Capitol riots: Religious leaders condemn violence, urge peace even in political disagreement

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In the wake of Wednesday’s violent protests at the U.S. Capitol, religious leaders encourage people to practice peace, even in times of political dissent.

Pastor Brian Gibson was among the crowd outside the White House Wednesday, and said the mood was initially calm; focused on legal and peaceful challenges to the Electoral College certification.

“People who were not at the event don’t understand that this was a massive crowd,” Gibson who heads up the HIS Church in Owensboro, Ky., said. “One of the biggest crowds I’ve ever seen, that it stretched blocks and blocks, and that most folks had no idea what was happening initially.”

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He prayed with scores of people, and said the violence that transpired at the Capitol was shocking.

“There is no excuse for the lawless behavior we saw,” Gibson said. “The Constitution gives Americans the right to peaceably gather, but instigators who incite violence or lawlessness are motivated by something else entirely. Our nation should demand that all of our citizens, regardless of point-of-view, express their frustrations peacefully.

Rabbi Jack Moline, leader of the Interfaith Alliance also denounced the protest Wednesday.

“The sickening sight of rioters storming the U.S. Capitol Building as members of Congress try to carry out their constitutional duties should be condemned by all Americans,” he said in a statement. “We are not witnessing a peaceful protest – this is a violent attack on our democracy.”

Religious leaders across the board took to social media Wednesday to condemn the violence at the Capitol and also to remind people to prioritize peace over violence. Gibson urged people to remember that even in times of political unrest they have a responsibility to pursue truth and justice, and act accordingly.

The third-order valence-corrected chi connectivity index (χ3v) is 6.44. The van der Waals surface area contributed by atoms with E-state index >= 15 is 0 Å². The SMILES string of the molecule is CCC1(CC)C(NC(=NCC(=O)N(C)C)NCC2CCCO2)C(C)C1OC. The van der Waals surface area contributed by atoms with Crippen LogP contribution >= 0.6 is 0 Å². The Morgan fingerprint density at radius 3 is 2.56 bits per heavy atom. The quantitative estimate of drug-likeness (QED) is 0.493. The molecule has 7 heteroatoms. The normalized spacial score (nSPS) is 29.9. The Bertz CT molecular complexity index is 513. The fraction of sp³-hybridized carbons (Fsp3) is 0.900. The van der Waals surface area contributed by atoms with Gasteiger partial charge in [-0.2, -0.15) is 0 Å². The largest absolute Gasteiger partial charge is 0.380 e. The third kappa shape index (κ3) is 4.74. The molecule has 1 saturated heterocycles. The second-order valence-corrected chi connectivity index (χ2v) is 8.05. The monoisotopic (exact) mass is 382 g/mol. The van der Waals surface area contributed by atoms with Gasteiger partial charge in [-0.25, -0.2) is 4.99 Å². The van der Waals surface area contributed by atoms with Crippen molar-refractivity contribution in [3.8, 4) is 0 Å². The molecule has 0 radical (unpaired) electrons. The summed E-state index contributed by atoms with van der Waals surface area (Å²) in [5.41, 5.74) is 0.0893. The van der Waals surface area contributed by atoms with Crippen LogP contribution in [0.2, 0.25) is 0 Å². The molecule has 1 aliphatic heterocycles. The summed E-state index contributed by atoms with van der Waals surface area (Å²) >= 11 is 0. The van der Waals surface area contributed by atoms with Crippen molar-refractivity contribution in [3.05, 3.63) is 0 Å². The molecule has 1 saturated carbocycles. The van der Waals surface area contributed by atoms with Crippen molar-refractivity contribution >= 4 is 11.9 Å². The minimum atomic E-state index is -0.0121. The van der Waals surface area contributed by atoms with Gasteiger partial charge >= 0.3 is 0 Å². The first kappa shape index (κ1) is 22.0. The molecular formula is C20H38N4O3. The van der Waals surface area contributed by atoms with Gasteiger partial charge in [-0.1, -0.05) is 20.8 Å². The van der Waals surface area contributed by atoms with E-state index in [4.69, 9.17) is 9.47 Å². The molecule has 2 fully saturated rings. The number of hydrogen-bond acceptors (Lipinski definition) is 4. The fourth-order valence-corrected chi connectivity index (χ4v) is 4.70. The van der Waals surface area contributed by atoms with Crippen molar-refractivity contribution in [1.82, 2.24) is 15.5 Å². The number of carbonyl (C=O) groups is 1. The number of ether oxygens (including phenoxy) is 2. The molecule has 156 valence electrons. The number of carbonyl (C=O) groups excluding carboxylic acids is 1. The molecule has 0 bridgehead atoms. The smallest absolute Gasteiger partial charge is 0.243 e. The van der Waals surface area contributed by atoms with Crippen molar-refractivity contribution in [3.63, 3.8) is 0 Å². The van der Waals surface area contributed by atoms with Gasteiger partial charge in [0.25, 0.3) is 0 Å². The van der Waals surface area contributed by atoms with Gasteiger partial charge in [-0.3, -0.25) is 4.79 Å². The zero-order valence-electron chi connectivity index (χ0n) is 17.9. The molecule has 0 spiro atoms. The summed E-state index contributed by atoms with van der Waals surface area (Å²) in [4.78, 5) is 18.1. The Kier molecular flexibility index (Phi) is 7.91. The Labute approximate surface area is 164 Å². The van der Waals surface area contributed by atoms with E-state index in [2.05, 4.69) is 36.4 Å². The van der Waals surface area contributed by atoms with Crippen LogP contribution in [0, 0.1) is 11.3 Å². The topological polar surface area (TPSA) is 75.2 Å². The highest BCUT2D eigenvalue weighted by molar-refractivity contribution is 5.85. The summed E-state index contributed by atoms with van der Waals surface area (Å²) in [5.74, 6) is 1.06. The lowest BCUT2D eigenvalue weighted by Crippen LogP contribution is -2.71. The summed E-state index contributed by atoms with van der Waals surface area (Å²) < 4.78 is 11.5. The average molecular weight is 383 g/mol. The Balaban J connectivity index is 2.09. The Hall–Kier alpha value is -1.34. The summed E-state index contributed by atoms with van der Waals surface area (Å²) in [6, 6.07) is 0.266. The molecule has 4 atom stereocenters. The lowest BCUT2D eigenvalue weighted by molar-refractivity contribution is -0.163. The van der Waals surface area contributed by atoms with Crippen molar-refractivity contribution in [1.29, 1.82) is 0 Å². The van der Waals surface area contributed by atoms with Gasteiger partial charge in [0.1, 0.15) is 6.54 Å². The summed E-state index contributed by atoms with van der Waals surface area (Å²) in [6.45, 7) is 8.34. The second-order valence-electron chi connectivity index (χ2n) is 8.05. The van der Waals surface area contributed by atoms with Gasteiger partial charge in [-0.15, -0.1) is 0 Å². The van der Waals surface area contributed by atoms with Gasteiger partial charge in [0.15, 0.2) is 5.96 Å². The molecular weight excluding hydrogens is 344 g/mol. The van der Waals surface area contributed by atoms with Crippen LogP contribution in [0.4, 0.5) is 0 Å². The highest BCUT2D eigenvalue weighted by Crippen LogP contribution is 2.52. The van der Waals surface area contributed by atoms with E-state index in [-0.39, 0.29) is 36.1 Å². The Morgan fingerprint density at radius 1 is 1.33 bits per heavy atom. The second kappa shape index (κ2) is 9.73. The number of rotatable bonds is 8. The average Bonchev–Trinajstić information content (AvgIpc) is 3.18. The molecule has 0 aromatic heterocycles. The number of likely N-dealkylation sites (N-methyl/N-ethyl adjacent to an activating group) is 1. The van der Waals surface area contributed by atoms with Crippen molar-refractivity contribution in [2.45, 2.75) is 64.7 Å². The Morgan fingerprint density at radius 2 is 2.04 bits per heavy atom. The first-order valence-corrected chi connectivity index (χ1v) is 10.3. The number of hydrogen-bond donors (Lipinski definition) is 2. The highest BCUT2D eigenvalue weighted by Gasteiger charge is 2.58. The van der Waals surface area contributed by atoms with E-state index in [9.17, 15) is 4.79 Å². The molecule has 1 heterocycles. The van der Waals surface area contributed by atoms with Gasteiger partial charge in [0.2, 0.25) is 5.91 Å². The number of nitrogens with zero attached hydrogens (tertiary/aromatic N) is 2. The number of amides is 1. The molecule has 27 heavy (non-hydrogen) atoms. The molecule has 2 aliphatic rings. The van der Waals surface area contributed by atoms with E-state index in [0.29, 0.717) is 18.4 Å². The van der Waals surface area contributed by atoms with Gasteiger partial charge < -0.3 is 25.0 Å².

“The book of Isaiah says, ‘The work of righteousness will be peace, and the effect of righteousness, quietness and assurance forever,’” he said. “Peace comes from knowing and obeying God’s truth, and understanding that justice will prevail. Americans should be on their knees, seeking God for His truth, and working actively, courageously, and peacefully to see justice prevail in their communities.”

He encouraged religious leaders to step up and show leadership during this time.

Pastor Robert Jeffress of First Baptist Church in Dallas had a similar message. He said that while he considers President Trump a “valued friend” of five years, he fully condemns the actions that took place at the Capitol.

“Christians rightly condemned the violence by Antifa, BLM, and other groups earlier last year. We now need to condemn just as vociferously the violence we saw Wednesday,” Jeffress said. “All of us celebrate our First Amendment right to protest, but Wednesday’s actions were not peaceful protests, but anarchy.”

He offered several suggestions for practicing peace in a time of unprecedented political division.

“First, we need to make sure we are dealing with truth, not fantasy,” Jeffress said. “Philippians 4:8-9 says, “Whatever is true . . . let your mind dwell on these things.” Too many people are basing their opinions on conspiracy theories from social media rather than fact. Before repeating, or retweeting, anything we should ask, ‘Do I know for sure this is true?’”

Americans should also remember that what unites us is greater than what divides us, according to Jeffress.

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“More than Republicans or Democrats we are Americans first,” he said.

Jeffress said he would preach a special message the Sunday before the inauguration to remind people, even those disappointed by the results of the election, to “commend Biden for any good things he does, condemn any wrong things he might do, but above all we have a responsibility to pray for him.”   



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